What role does recursive hierarchies play in Entity Framework? Include() seems to be incompatible with it.

c# entity-framework visual-studio-2008

Question

I've got anItem . Item has aCategory .

Category has ID , Name as well as Children.Parent and Children are ofCategory too.

When I do a LINQ to Entities search for a certainItem it doesn't return the associated data.Category even if I use theInclude("Category") method. However, it does not include the whole category, including its parent and children. I am capable.Include("Category.Parent") but this object resembles a tree; it has a recursive structure, and I'm not sure how far it will go.

How can I get EF to completely load theCategory the parent with their parent and children, and so on, with parent and children?

For performance reasons, this is just something that would be required for one particular object, the Category, and not for the whole program.

1
71
11/2/2015 11:38:32 PM

Accepted Answer

Rather of employing theInclude technique you could chooseLoad .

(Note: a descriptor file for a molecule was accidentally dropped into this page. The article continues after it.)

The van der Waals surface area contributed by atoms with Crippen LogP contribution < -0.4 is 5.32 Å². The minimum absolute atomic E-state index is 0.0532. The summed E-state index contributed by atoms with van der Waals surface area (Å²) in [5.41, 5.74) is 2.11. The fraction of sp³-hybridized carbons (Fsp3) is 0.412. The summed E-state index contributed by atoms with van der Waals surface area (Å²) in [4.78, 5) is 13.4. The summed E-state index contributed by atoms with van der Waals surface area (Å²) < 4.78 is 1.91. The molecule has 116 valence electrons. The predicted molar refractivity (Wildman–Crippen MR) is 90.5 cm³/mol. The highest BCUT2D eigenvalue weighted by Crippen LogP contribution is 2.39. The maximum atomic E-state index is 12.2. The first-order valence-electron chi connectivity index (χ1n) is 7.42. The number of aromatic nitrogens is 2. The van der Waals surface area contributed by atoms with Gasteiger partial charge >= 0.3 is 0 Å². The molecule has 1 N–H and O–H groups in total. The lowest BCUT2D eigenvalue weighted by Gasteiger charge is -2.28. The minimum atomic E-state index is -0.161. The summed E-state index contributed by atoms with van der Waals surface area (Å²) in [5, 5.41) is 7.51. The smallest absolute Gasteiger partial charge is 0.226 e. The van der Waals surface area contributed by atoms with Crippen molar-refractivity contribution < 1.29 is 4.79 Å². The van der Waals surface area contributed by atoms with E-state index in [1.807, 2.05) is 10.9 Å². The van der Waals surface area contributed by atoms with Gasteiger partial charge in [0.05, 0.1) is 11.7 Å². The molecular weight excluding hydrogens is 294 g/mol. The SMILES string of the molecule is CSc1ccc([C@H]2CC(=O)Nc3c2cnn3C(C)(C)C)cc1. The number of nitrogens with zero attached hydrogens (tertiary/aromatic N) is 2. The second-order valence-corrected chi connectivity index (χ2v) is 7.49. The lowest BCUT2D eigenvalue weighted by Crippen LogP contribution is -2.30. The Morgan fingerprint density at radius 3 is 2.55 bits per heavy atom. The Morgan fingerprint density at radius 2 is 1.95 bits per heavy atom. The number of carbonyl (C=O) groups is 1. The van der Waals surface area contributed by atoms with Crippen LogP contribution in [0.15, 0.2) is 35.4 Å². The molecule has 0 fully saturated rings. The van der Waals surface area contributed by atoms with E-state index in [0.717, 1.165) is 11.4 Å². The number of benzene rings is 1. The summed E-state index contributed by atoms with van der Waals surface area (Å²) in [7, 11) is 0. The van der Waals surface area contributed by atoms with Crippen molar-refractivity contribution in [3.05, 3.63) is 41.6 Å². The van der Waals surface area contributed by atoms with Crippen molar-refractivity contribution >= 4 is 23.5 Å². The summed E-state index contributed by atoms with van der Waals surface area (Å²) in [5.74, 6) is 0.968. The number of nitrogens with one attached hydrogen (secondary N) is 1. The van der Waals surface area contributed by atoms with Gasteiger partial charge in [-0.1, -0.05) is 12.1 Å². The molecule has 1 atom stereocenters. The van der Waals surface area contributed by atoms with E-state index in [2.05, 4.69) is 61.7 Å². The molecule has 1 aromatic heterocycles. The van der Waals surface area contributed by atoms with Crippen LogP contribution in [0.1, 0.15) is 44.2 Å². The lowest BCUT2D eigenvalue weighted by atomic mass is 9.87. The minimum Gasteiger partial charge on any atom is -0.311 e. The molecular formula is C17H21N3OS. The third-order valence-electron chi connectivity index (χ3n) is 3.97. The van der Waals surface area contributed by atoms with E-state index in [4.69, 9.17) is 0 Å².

The children's children may then be loaded by doing a for each and looping through all the children. Do a favor for each, then for their offspring, and so on.

The amount of for each loops you have will have the number of levels down hard programmed in.

Here is an instance of usingLoad : 26-26-zzz

23
2/27/2017 9:08:27 AM

Popular Answer

If you are certain that you want the whole hierarchy loaded, I would suggest designing a stored procedure whose purpose is to return every item in a hierarchy while returning the initial object you request (and its children subsequently).

After then, let the EF's relationship maintenance make sure that everyone is connected.

For example, consider:

// the GetCategoryAndHierarchyById method is an enum
Category c = ctx.GetCategoryAndHierarchyById(1).ToList().First();

If your stored method is properly constructed, materializing every object in the hierarchy (i.e.ToList() ) ought to trigger EF relationship fixup.

After that, all of the children of the item you want (First()), as well as the children of those children, should be loaded. No MARS issues either since everything would be filled in from that one stored procedure call.

Hope this is useful.

Alex



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